She has yet to announce whether she will run for re-election in 2024. Fortunately for the Democrats, the party has a strong contender who should convince her to step aside: Representative Ruben Gallego of Arizona.
Gallego announced Monday that he would run for Sinema’s seat. Are open ad follows his life of struggle (one of four children raised by a single mother), his military service (his unit suffered some of the worst losses in the Iraq War), and his personal strength (he dealt with post-traumatic stress disorder). All in all, he painted in stark contrast to Sinema. If she’s the darling of Big Pharma lobbyists and hedge fund managers, he’s the defender of those who are “one or two paychecks away from bankruptcy” and who are “still trying to decide between groceries and utilities.”
He was even sharper in a written statement: “The problem isn’t that Senator Sinema left the Democratic Party — it’s that she left Arizona,” he said. He added, “the rich and powerful no longer need advocates in Washington.”
Gallego’s populist tone should work well against Republicans in a general election campaign, while also capturing the Democratic primary voters’ dismay at Sinema. The other underlying message: he is loyal and trustworthy; she is out on herself. He offers perseverance and hard work in contrast to Sinema’s curse and penchant for self-promotion.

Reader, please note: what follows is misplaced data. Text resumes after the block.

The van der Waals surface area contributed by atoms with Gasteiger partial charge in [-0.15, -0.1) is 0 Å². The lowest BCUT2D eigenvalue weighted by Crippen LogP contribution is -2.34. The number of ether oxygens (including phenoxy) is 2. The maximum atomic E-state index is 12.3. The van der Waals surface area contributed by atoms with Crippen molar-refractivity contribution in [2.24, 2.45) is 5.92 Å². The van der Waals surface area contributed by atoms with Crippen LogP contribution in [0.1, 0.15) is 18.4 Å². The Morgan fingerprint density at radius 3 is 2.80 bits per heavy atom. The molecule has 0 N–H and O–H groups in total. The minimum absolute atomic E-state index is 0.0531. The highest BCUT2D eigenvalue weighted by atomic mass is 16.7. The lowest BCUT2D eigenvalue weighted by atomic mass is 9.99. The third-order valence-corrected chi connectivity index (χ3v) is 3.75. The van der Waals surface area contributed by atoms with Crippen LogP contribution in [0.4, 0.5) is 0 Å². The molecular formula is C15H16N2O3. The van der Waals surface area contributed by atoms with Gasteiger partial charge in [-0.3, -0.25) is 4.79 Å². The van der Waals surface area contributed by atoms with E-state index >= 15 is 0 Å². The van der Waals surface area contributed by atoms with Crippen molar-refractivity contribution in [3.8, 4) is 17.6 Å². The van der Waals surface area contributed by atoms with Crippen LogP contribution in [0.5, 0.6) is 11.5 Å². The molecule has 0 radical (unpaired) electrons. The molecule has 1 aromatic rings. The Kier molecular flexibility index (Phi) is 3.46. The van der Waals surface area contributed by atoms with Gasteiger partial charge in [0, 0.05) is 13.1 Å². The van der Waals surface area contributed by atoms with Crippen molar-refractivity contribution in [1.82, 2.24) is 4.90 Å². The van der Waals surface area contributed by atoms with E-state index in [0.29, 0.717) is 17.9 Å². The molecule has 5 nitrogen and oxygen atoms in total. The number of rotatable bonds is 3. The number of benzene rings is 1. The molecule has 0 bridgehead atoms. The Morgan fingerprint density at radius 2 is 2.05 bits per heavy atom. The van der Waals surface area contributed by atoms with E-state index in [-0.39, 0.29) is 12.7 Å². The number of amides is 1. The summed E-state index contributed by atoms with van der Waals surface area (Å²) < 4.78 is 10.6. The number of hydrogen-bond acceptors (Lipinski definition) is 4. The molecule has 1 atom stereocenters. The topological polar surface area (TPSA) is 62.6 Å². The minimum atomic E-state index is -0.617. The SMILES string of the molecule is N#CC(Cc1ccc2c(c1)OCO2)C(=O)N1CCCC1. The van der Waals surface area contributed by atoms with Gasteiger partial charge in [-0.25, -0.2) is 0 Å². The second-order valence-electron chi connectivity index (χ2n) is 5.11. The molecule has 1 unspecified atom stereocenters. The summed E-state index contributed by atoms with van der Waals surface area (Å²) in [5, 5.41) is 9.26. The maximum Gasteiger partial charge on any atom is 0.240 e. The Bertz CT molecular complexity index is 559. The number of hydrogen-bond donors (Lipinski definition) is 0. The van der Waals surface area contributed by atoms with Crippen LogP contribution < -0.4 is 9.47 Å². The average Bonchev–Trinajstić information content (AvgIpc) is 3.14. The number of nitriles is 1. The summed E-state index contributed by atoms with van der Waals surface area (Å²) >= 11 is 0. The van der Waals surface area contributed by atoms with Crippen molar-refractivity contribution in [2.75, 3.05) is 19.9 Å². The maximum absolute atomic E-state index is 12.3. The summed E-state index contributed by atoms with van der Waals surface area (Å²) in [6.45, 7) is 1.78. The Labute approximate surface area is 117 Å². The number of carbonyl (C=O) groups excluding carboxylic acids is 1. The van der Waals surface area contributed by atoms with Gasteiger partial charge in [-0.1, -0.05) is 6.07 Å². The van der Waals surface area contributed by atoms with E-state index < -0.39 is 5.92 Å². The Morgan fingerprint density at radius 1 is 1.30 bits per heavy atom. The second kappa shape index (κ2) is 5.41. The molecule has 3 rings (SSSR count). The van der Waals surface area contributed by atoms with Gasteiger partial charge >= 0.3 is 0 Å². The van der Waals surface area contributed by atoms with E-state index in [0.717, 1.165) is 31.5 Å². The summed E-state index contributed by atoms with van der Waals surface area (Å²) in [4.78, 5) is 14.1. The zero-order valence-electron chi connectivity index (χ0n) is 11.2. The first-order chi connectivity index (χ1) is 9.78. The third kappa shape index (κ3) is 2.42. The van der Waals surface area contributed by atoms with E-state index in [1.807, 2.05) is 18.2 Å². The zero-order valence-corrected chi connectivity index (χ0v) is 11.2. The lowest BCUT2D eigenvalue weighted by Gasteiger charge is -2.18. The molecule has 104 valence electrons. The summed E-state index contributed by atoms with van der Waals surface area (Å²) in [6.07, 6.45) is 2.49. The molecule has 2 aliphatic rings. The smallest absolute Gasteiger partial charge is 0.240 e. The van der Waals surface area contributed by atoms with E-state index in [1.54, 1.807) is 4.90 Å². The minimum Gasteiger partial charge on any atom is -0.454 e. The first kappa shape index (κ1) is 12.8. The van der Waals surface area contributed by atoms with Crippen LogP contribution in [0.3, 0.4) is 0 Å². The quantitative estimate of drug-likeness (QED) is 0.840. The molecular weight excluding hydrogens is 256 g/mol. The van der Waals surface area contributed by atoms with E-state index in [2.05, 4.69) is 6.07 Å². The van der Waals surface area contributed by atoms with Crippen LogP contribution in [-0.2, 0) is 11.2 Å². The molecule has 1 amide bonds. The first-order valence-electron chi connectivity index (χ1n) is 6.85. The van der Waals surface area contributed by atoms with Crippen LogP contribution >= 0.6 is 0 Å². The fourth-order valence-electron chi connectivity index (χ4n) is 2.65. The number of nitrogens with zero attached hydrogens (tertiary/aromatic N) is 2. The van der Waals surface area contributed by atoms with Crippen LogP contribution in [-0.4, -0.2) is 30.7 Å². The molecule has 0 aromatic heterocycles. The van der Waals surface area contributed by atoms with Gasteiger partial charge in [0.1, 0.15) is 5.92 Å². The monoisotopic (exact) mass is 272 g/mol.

This could prove critical to the Democratic Party’s chances of retaining Sinema’s seat. Gallego would have a one-point advantage in a one-on-one matchup with the GOP’s top potential candidate, Kari Lake, as Democratic pollster Public Policy Polling found in late December.
But Democrats worry that if Sinema decides to run for re-election as an independent, the resulting three-party battle could give Republicans an edge. As PPP discovered, this scenario would “put Gallego at 40% and Republican Kari Lake at 41%, with Sinema a distant third at 13%.”
It’s possible that she decides to run in the Democratic primary, but that’s not a good option for her either. Last October, pollsters from Democratic group Data for Progress found she lost to Gallego in a one-on-one matchup by an astonishing 62 to 23 percent margin.
She also wouldn’t stand a chance in the GOP primaries. Republicans may have interacted with Sinema in recent months, encouraging her staunch defense of the filibuster and hinting that she would be welcome in their party. But the Arizona GOP primary voters, who last year selected MAGA favorites for Governor (Lake) and Senate (Blake Masters), are unlikely to embrace an openly bisexual, pro-choice former Democrat.
Democrats would certainly prefer Sinema to go quietly. That may not be in the cards, as her move to becoming independent suggests. In doing so, it appears she was trying to sidestep an almost impossible Democratic primary to stand a chance of hanging on to her seat.
But her poor polling against other Democrats and her lousy result in a three-way race might just lead her to hang up. After all, she can see her pitiful polls. And few senators are likely to have as many offers for easy K Street jobs with powerful interests as they do.